The statistic he cited on Tuesday – that “one in five grandpas and grandmas who contract the virus from hugging their grandchildren could die” – referred to the over-80 crowd. But it’s pointless to argue when health officials such as Bar Siman-Tov concur.
“Stay at home. Don’t visit grandma and grandpa,” he stressed this week, adding, “I say this with a heavy heart: The way to protect our parents and grandparents is not to go visit them.”
Bennett reiterated his own and Bar Siman-Tov’s mantra: “Do not go near them. You may be infected and have no problem getting well. But you are liable to kill grandma and grandpa.”

The alarmist rhetoric is so ridiculously jarring that it sounds like satire. What it reveals, however, is an assumption about the grandparental bond: that no Israeli would sever it for a split second – let alone for an extended period - without believing in its potential to be fatal.
In this respect, the coronavirus crisis, like the virus itself, is genuinely novel.
It’s true that Israelis are well-versed in national emergencies, from enemy attacks to forest fires and floods. Yes, we Jews have been through the 10 plagues of ancient Egypt (blood, frogs, lice, wild beasts, cattle disease, boils, hail, locusts, darkness and the slaying of the firstborn), which we’ll be reciting next month at lonely Passover Seders across the country and the globe. We’ve overcome some horrific modern evils, as well. We should be able to withstand a virus for a few weeks. Even muddling through a massive recession isn’t beyond the realm of our capabilities.
Yet we keep calling the current situation “uncharted territory.”
The reason is that we’ve never viewed our own family members as hazardous to our or their health. Nor have we ever willingly forfeited the embrace of loved ones during hard times.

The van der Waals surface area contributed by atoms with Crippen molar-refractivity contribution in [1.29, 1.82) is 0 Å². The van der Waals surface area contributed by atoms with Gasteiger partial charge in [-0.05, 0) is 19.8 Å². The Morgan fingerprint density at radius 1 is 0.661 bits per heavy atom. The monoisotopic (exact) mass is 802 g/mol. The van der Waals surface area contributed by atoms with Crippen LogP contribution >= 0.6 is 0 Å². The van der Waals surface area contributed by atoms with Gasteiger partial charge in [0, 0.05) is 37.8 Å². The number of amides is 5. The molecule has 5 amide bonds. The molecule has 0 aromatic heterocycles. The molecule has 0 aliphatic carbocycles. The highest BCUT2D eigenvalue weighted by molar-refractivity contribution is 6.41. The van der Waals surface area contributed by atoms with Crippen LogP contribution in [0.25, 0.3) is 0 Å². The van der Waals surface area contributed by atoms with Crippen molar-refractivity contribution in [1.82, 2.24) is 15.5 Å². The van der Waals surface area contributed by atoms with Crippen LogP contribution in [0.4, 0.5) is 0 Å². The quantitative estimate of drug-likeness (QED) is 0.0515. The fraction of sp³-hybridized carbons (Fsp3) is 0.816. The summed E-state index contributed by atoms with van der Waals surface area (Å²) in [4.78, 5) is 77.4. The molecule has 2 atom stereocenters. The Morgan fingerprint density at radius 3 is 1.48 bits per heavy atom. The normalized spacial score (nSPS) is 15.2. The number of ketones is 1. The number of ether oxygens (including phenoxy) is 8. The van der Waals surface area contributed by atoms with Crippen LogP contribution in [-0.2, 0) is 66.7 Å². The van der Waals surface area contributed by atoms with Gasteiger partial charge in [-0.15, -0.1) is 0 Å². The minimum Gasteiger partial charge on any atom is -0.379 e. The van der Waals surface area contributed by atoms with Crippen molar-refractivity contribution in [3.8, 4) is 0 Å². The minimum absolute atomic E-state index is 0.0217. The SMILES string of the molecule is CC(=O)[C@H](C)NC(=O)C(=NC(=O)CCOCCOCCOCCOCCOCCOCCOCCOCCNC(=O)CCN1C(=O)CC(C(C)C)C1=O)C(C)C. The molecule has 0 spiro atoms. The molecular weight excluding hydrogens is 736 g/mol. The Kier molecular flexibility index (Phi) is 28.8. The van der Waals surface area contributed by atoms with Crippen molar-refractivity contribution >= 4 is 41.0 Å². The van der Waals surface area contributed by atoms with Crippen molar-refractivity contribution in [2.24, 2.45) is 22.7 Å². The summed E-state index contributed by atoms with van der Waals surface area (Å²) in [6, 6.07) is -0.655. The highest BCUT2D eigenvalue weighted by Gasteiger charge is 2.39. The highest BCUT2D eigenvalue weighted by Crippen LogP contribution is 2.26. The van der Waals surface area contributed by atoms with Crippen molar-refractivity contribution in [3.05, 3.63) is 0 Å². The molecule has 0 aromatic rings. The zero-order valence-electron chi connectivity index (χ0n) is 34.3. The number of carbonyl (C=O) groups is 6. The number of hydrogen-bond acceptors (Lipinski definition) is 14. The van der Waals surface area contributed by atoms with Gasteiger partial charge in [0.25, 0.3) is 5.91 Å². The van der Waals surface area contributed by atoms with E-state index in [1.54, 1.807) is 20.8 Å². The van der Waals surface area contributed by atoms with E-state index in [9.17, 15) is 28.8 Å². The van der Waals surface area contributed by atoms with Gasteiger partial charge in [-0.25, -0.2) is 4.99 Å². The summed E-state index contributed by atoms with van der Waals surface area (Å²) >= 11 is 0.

Luckily, the Internet provides us with what the defunct Kodak company coined for photos as the “next best thing to being there.” Skype kisses aren’t ideal, but they’re better than nothing, as anyone who lives far away from children and grandchildren can attest. It wasn’t long ago that such technology was the stuff of science fiction, not a mundane tool that is taken for granted.
For the sake of our adult kids’ sanity, which is slipping away with each passing hour of isolation and forced lack of outside entertainment options, we wish we could come to their rescue and lighten the load. They undoubtedly would harbor the same fantasy if they hadn’t been persuaded that their physical presence was liable to send us to an early grave. Sort of like the way I felt about my son’s proximity to Hamas. 
The last time I saw my grandchildren, I kissed them goodbye and waved as I watched my son’s car disappear around the corner of my street. I had no idea that a combination of the virus and the nanny state was conspiring to put an end to the ritual for God knows how long. Getting COVID-19 doesn’t sound so bad in comparison.